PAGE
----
5. We’re (of course?) assuming here that there is a 1:1 binding relationship between editors and widgets for the sake of this example. []
  6. Granted, in this example, there still needs to be some apparatus in place to manage calling the inspector method from each prototype (bringing us right back around to the “global function and/or namespaced util” question) but depending on the specifics of the implementation, there’s actually an opportunity to cache or curry the results from the inspection. And/but this is not at all to diminish the huge advantage you get from having the class’ method actually on the class; everything you need to know about the class is that it exists (and it takes care of the rest). []
  7. As many JavaScript developers have discovered by their “journeyman” stage, messing around with the prototype of a given object is not for the faint of heart. []
  8. That is to say, if you think this is an instance, then you’d be mistaken—and you’d be missing the whole point of trying this method in the first place. []
  9. …and for maximum effectiveness probably should. []
  10. But when aren’t the arguments important…? []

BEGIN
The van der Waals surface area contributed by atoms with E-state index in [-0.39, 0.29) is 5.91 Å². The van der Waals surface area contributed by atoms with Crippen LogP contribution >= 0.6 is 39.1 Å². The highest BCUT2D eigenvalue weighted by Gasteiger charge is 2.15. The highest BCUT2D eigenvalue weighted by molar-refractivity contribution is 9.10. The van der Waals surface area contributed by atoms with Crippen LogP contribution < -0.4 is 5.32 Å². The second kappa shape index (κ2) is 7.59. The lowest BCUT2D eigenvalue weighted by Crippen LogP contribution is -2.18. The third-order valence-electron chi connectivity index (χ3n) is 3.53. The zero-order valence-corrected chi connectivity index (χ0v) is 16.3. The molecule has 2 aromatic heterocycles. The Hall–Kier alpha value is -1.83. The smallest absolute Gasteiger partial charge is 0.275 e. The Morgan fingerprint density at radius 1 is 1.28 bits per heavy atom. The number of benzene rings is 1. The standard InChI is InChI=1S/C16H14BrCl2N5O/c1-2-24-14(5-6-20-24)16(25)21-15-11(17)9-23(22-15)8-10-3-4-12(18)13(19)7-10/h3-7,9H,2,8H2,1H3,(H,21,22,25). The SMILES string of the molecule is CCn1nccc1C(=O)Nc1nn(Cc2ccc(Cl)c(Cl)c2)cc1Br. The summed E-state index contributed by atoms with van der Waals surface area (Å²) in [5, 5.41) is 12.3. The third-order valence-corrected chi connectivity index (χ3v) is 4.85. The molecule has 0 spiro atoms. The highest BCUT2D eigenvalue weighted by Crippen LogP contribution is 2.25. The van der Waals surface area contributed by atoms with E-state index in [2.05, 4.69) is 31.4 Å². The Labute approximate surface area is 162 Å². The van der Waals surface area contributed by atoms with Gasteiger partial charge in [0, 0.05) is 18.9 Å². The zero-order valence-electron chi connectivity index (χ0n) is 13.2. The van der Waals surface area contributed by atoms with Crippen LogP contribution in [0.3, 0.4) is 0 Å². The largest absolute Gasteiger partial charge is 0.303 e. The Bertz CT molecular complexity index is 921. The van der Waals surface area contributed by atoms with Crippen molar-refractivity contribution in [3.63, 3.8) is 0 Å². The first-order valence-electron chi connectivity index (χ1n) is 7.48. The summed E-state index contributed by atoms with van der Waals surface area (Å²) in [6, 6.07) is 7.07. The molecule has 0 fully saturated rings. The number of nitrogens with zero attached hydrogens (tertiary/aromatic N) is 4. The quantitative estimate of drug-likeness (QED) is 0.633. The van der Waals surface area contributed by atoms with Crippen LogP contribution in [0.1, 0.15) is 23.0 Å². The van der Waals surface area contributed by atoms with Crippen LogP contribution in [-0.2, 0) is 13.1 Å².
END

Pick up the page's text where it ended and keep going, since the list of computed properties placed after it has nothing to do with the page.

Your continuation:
About Rob Friesel

Software engineer by day, science fiction writer by night. Author of The PhantomJS Cookbook and a short story in Please Do Not Remove. View all posts by Rob Friesel →

3 Responses to faking it: static method calls in JavaScript

fogus says:

“but this might not be what you think it is”

It never is. Either Javascript’s notion of this is broken, or I am. The jury is still out.

found_drama says:

@fogus- I’m not here to pass judgment on JavaScript’s implementation of “this”—that it’s so easily muddled is probably sufficient evidence that it’s fundamentally flawed (to say nothing of how many times I’ve heard “it’s broken” from folks I respect). But with a little discipline even an obsessive dilettante (like me!) can make a half-way decent go of it and maybe even produce a decent piece of software.

But yes, that’s also the resonant chord. “Be careful about ‘this’ and if you’re going to try this technique, be doubly careful.”